By Hardik Rajgor Aug. 30, 2018
Can we just ignore statistics and facts, and look at the good things demonetisation gave us? Sure, we are still waiting for ₹15 lakh to be deposited to our bank accounts, but the economic literacy of the country shot up faster than Mehul Choksi’s frequent-flyer mile points.
undreds of news reports, thousands of tweets, millions of people, and now, even the Reserve Bank of India has given its verdict on demonetisation. In its much-awaited report, the RBI declared that 99.3 per cent of demonetised notes came back to the banks. Everyone is going on and on about how demonetisation was a massive failure that hurt the economy. Poor Arun Jaitley has had to defend demonetisation more than Rahul Dravid had to defend himself in the Rawalpindi Test Match in 2004. This negativity is so polluting that even the smog in Delhi looks at it and develops a complex.
I’m sick and tired of this nonsense peddled by the liberal media. Can we just ignore statistics and facts that reflect reality, and look at the good things demonetisation gave us?
Demonetisation, has had people of all castes, religions, economic, and ethnic backgrounds coming together for one grand cause – to coax hundred bucks out of the ATM machine. It united us a country, in a way that even the movie Border or India-Pakistan games haven’t been able to.
Demonetisation had young people heading to banks and finding out what the different counters are all about. Banks became the new hangout for millennials who once only queued up outside Starbucks and Apple stores. People who only knew terms like NSFW, BDSM, and MILF were now throwing shade with heavy acronyms like GDP, GST, and RBI. The economic literacy in the country shot up faster than Mehul Choksi’s frequent flyer mile points. Everybody was an economist, and you didn’t need a degree for it.
People said that the timing was bad, I say, it was better than the timing on Virat Kohli’s cover drive. Demonetisation happened during the wedding season and suddenly no longer could people stuff ₹501 in an envelope and enjoy a thali worth ₹1500. They had to buy real gifts. Everyone talks about lost jobs and slow industrial growth but who will mention the exponential increase in the sale of glass cutlery and Jaipan non-stick pans?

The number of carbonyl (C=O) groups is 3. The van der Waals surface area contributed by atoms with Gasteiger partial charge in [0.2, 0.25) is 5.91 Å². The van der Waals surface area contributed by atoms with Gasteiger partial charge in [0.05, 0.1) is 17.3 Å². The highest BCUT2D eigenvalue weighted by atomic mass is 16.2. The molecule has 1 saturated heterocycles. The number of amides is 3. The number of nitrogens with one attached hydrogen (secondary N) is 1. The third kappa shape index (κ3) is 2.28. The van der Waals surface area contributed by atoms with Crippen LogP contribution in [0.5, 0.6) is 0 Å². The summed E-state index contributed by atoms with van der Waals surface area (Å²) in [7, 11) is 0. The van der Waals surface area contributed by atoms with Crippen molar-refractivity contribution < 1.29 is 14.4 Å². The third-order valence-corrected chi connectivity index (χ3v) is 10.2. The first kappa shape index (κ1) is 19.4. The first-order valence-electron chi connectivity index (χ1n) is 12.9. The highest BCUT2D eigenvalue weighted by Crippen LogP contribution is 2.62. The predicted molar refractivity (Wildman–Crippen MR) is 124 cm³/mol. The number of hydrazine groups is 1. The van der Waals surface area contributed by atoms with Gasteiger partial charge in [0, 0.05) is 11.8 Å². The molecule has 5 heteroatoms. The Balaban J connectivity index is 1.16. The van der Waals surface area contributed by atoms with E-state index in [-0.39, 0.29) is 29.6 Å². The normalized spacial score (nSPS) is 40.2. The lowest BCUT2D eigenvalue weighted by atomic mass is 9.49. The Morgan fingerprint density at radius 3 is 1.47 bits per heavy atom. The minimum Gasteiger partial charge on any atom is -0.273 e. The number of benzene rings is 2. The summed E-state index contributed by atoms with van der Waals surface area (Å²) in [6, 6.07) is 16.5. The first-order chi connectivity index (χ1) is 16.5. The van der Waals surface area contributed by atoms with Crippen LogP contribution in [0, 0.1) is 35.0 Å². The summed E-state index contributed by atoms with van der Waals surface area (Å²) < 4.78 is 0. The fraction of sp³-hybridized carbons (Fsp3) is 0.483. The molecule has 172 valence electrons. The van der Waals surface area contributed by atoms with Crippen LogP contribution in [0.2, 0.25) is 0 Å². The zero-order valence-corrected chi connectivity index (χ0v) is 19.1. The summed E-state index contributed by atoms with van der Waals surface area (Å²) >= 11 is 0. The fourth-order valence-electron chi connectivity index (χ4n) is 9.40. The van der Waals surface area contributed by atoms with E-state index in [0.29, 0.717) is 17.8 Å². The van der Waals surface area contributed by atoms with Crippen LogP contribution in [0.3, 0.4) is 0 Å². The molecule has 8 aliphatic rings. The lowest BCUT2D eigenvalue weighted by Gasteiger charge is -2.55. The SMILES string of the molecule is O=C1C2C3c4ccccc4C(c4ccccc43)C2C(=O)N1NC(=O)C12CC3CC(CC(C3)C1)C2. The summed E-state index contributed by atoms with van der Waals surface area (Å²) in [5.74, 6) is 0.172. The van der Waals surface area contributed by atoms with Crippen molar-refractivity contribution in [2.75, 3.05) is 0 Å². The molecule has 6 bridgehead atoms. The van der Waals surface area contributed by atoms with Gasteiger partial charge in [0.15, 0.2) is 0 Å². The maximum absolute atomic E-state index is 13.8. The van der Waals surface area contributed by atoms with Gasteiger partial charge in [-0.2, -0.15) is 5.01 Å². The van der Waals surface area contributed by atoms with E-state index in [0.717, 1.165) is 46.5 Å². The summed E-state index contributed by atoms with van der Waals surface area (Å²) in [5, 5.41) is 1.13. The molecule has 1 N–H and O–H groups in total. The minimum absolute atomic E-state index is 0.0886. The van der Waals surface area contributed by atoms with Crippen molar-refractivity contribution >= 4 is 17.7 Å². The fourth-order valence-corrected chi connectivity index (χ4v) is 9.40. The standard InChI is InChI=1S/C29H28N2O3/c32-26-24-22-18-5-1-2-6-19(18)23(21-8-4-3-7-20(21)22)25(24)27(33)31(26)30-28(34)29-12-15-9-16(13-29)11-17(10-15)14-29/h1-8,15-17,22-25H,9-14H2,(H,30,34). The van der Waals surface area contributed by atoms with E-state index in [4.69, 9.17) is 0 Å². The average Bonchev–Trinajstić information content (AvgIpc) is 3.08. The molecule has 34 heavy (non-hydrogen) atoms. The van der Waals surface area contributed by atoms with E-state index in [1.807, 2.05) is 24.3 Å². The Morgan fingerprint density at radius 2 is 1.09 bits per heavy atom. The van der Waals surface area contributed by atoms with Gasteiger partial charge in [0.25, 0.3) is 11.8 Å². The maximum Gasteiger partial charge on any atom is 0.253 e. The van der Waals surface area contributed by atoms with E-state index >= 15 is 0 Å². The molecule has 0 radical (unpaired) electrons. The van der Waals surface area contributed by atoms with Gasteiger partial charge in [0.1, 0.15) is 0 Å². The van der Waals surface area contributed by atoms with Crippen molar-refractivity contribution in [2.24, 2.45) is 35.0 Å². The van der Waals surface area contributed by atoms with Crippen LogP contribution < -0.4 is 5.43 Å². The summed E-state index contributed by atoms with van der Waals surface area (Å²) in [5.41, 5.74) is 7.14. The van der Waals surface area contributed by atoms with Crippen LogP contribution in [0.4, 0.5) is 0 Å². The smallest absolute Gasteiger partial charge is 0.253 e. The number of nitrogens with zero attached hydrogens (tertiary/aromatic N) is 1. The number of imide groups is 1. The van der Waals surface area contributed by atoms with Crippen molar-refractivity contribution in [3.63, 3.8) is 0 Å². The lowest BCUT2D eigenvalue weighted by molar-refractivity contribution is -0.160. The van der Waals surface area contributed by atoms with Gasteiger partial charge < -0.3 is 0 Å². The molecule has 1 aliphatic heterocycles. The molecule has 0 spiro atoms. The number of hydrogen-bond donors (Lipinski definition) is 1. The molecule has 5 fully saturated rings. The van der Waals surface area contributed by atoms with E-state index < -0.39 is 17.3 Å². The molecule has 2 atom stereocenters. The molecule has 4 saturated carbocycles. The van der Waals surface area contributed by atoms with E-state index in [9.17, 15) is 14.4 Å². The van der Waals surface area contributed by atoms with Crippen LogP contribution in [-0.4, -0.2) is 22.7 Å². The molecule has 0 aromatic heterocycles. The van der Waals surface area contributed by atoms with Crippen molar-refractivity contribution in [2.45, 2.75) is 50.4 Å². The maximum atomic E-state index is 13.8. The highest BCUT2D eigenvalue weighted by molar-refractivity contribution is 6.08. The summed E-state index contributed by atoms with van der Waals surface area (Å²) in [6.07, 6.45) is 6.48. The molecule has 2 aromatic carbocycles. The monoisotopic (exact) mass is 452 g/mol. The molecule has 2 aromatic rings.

Paytm became so big that it has changed from a noun to a verb. And still people have the audacity to say that this is not a success indicator for Digital India?
Parents and older folks, who couldn’t get a hang of smartphones and technology now know how to Paytm, download MMS clips, and forward sexist jokes on Whatsapp. Paytm became so big that it has changed from a noun to a verb. And still people have the audacity to say that this is not a success indicator for Digital India? And what about all the jobs that were created in IT cells by the government? Where people constantly kept on defending demonetisation through hashtags and Photoshopped images?
Demonetisation gave bank employees and managers an inflated sense of self-importance, it made the ATM guard a soldier. CAs who were laughed at all their lives by their woke friends now had the last laugh. People who had spent their time and energy on printing fake ₹500 and ₹1,000 notes now made even more money by printing fake ₹2,000 notes. What about these people? Do they not count?
Some people say demonetisation didn’t stop terrorism and cross-border violations. To those people, I present classic whataboutery and deflection: Did Europe have demonetisation? No. But terror attacks keep on happening there, right? Duh! It has nothing to do with money.
Just because 99.3 per cent notes came back to the system, some people declared that demonetisation failed. Does nobody count the money that was hurriedly sent out of the country? That money never came back. What came back were only some Panama Papers and Paradise Papers. We have always attacked the black market, whether it is black money, black people, or BlackBerry phones.
I rest my case, mitron. No matter how much we try, people will keep coming back to respond to your emotional arguments with facts, statistics, and graphs. Ignore them. As the classic phrase goes, “Haters gonna hate.”
This is an updated version of an earlier published story.